October 2010 Imaginis Newsletter
- October 15 is National Mammography Day!
- More Research Finds Breast Cancer Risk Associated with Long-Term Hormone Replacement Therapy
- Study: Removing Breasts or Ovaries Appears to Effectively Prevent Cancer in High-Risk Women
- Evaluating a Breast Lump
Friday, October 15, 2010, has been designated National Mammography Day in the United States. Women are encouraged to use this day as a reminder to make an appointment to get a mammogram. Mammography, an x-ray examination of the breasts, is considered by experts at the "gold standard" in breast cancer detection. Mammography can help detect breast cancer years before a lump can be felt by physical touch. The earlier breast cancer is detected, the greater the chances it can be successfully treated.
Another study highlights potential risks associated the long-term use of hormone replacement therapy (HRT), adding to a growing body of research. The latest study showed that taking estrogen for 15 years or longer increased a womanÂ´s breast cancer risk by 19 percent, compared to women who never used the treatment, and the risk was increased to up to 83% for women who took a combined estrogen and progestin regimen. Furthermore, the risk was highest among women who had lower body mass indexes. Researchers of this study concluded that hormone replacement therapy should be used for the shortest amount of time possible in those women who need it to relieve menopausal symptoms.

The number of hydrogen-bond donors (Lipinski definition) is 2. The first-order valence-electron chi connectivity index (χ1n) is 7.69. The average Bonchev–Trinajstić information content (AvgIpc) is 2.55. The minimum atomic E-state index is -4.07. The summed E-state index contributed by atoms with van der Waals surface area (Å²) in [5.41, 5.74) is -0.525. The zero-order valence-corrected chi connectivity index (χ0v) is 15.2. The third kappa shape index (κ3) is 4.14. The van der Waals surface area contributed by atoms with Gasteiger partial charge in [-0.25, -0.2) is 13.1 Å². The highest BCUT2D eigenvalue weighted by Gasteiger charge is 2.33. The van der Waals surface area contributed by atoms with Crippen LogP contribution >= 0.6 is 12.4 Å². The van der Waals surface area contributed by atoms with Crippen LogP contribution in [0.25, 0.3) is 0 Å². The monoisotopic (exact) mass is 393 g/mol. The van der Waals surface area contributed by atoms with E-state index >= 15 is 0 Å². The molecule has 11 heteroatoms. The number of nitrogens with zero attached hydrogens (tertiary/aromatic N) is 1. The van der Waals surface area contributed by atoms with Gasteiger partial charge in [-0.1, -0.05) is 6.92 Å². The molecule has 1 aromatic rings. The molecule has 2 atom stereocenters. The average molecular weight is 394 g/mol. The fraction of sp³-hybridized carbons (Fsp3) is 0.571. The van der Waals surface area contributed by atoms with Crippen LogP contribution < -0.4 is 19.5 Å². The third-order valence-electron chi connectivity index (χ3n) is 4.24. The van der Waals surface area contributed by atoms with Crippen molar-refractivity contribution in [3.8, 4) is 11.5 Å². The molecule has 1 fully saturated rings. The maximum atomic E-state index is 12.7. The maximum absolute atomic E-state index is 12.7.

Some women at high-risk of developing breast or ovarian cancer have made the difficult decision to have their breasts or ovaries surgically removed to reduce their risk of cancer. A new study appears to support the effectiveness of this option. In reviewing medical records of nearly 2500 women, researchers found that women who had a genetically high risk of breast or ovarian cancer and who opted for prophylactic surgery reduced their risk of developing cancer. However, preventive surgery remains a drastic and personal option that women should carefully discuss with their physicians and loved ones, along with alternative measures, based on their individual medical situation.
The discovery of a breast lumpâ€”whether by chance, a breast self-exam, or during a clinical breast examâ€”can be stressful for a woman. The majority of breast lumps are due to non-cancerous causes. However, because a lump can be a symptom of breast cancer, all persistent breast lumps should be evaluated by a physician. Learn the signs that suggest a lump whether might be cancerous or benign, how lumps are evaluated, and what to do if you or a loved one finds a lump.